The German government's plans to tackle climate change are ambitious: Among other things, all existing buildings are to be climate-neutral by 2050. Over the next 30 years, therefore, every existing building and every new building must be prepared for this target. But is that even possible? Not every single building and not every property can achieve this goal. It is therefore more helpful to look at several connected buildings as a neighborhood. It is often easier and more economical to find a solution for a group of buildings than for each individual building. Now, for the first time, the new Building Energy Act (GEG) enables neighborhood solutions. In the following, read more about the importance of energy supply in the district and learn what exactly will change as a result of the GEG.
Planners generally only consider individual buildings. In their work, they optimize the energy and climate balance of individual houses through efficient building shells and modern building technology. When they focus on the individual building, however, they often reach the limits of optimization, whether for reasons of economic efficiency or historic preservation. It can therefore be more effective to consider and optimize the energy balance of an ensemble of several buildings. Buildings are not alone in an urban environment. They always work in relation to each other and to their surroundings. Therefore, the social and cultural aspects of the neighborhood play a major role for residents and owners. There is no uniform definition of a neighborhood. However, the description from the KfW leaflet for the energetic urban redevelopment can be used for this purpose:
Compared to the consideration of individual buildings, additional energy concepts can be implemented for a neighborhood. For example, these may be local heating solutions that are often more efficient and more economical than individual heating systems for each building. The neighborhood can thus help to achieve ambitious targets for reducing CO2 emissions. Another positive effect in the neighborhood is the opportunity to use the interplay of different energy sources and consumers effectively. In this way, intelligent energy management can bring different sectors together. In addition to heating and power supply, it also includes mobility, waste management and other services for a smart city.
In the energy assessment of buildings, it was only possible to look at individual buildings. The new Building Energy Act, valid since November 1, 2020, enables planners, builders and owners to agree on a joint supply of heat or cold to several buildings by virtue of § 107. This scheme is limited until December 31, 2025. In this agreement, they may regulate the construction and operation of joint installations for the production, distribution, storage and use of energy using renewable energy or combined heat and power. They can also agree on joint fulfillment for the proportional use of renewable energies for heating and cooling energy requirements. Irrespective of the agreement, each building must still comply with the requirements for total energy requirements. This is to ensure that the regulation does not lead to a deterioration in energy efficiency.
Another innovation in the GEG is the so-called innovation clause in § 103. With the help of this clause, greenhouse gas emissions can be limited by an alternative process on an equivalent basis until the end of 2023. Greenhouse gas emissions must be the same for the alternative (technology-free), with the permissible final energy consumption being limited. In addition, after one year, a report with the essential findings must be submitted to the authorities responsible under state law.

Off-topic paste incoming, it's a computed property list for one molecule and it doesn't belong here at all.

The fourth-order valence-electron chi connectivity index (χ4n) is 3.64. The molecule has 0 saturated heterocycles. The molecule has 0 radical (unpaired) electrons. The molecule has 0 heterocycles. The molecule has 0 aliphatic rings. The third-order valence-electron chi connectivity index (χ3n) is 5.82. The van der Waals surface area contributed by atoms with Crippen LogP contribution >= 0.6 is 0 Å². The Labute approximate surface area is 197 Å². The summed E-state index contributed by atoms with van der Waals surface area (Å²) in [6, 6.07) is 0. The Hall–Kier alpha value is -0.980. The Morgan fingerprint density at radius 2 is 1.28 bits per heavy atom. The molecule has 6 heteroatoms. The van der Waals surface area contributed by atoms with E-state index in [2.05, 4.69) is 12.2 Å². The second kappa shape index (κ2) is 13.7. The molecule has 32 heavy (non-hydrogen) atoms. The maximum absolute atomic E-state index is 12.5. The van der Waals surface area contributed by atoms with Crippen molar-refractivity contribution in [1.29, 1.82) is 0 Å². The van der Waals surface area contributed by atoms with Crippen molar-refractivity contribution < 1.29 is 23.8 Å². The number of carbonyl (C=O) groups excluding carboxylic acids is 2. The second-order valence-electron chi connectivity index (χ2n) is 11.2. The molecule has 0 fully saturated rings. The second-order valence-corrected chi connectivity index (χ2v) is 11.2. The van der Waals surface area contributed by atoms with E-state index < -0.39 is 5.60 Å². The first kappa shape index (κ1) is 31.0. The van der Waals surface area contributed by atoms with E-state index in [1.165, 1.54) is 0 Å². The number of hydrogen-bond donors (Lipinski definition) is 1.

The energy efficiency of neighborhoods has an additional significance due to the EU Buildings Directive of 2018. There, it is stipulated that the EU will examine findings with integrated quarter and neighborhood approaches when the directive is reviewed in 2026. This will allow neighborhoods to play a greater role in the future – and help the EU to achieve its climate goals.
KfW has suitable funding programs for local authorities, i.e. municipalities, cities and counties that want to invest in the energy efficiency of neighborhoods. For example, they receive a grant of 65 percent of the eligible costs in the KfW program Energetic Urban Rehabilitation (432) for the preparation of energy-related neighborhood concepts. This concept includes analyses of the current state as well as the potential for savings and the targets for the energy balance after the refurbishment. Under the "IKK - Energetic Urban Rehabilitation – Neighborhood Supply" program, local authorities receive a grant for investments to improve the energy efficiency of municipal heating, cooling, water and wastewater systems in the district. 100 percent financing is possible through this program. In addition, they receive a ten percent repayment bonus. Eligible measures include, for example, the local use of industrial waste heat, the construction and use of decentralized heat storage systems and heating and cooling networks.
It is worthwhile to survey building ensembles instead of individual buildings: In addition to the social and cultural aspects, a neighborhood also has advantages when it comes to energy efficiency. A common heat and cooling supply can be significantly more efficient and economical than one for every single property in the neighborhood. The new GEG now really brings to bear the importance of neighborhoods in energy supply, and this importance will increase noticeably in the future. The Building Energy Act is therefore a significant milestone on the way to the important milestone goal of 2050: a climate-neutral building stock.
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